Making Losses In A High Profit Economy


From top: Grafton Street, Dublin 2; Michael Taft

Measuring wages in an economy is pretty straight-forward – take the total amount of wages and find the proportion it makes up of GDP. That is called the ‘labour share’. Measuring profits should also be pretty-straight forward. But Irish economic data is anything but.

Why measure profits? Because they are vital to a market economy (but see below for important caveats). Investment comes out of capital compensation which is a proxy for profits. Investment in a market economy – whether private or public – is key to productivity, growth, employment and wages.

But measuring Irish profits is more than problematic. In our EU peer-group, profits make up 38 percent of GDP; in Ireland, it exceeds 63 percent.

We know this is not real – no more real than our GDP, largely due to the interaction of multi-national accounting practices and Eurostat’s new way of measuring GDP.

Given that normal data can’t provide us a clear picture, we have to use the CSO’s GNI (a measure of gross national income unique to Ireland). This excludes outflows from the economy (e.g. repatriated profits) along with a range of distorting features such as re-domiciled profits, aircraft leasing and intellectual property. We find profits by subtracting wages, and taxes on products and taxes from GNI. This is not an ideal measurement but it’s the best we have.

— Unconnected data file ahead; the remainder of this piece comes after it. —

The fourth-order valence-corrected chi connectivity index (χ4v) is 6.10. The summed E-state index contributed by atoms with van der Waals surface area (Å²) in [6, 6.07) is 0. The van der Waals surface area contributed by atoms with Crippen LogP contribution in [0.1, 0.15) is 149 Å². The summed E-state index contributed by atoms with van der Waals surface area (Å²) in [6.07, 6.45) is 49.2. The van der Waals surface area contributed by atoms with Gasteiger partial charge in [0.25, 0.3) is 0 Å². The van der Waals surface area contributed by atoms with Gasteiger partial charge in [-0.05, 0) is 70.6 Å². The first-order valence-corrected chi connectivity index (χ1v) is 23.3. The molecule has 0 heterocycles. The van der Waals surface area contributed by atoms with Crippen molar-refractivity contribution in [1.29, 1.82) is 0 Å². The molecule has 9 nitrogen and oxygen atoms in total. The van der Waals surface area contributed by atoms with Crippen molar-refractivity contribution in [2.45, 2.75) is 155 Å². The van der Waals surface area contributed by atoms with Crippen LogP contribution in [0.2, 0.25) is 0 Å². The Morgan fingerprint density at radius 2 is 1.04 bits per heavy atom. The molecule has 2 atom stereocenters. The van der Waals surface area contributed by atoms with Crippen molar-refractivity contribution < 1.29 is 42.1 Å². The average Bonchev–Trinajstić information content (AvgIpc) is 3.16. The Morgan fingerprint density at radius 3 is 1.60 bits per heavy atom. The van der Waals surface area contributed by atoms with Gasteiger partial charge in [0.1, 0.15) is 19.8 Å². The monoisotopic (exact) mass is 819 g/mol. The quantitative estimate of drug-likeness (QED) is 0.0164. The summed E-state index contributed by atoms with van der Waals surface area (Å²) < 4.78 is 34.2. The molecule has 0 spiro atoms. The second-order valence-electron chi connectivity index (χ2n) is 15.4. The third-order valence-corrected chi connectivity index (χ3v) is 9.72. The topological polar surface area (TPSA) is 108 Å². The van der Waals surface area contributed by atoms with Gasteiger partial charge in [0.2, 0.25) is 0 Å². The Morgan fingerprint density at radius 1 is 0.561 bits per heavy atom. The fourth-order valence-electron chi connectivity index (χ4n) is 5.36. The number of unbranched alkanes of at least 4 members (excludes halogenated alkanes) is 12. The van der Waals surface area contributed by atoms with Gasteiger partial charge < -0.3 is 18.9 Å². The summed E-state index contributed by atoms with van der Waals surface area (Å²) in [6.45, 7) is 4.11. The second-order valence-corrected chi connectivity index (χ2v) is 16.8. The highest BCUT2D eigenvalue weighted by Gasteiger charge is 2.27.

So how do we measure up?

Even with all the distortions removed, Ireland is still a highly-profit economy. Of course, this doesn’t tell us how those profits are distributed. Revenue Commissioners tell us that as much as 40 percent of corporate tax revenue comes from just 10 companies, which is highly concentrated (and fiscally reckless).

However, much of this tax revenue does not come from profits generated here whereas the GNI strives to give a picture of domestic economic activity.

Nor does it tell us how these profits are used. If high profits lead to high investment then there is a social benefit.

However, such investment can be directed to unproductive activities. This happened prior to the crash when a number of domestic companies used profits to speculate in the property market.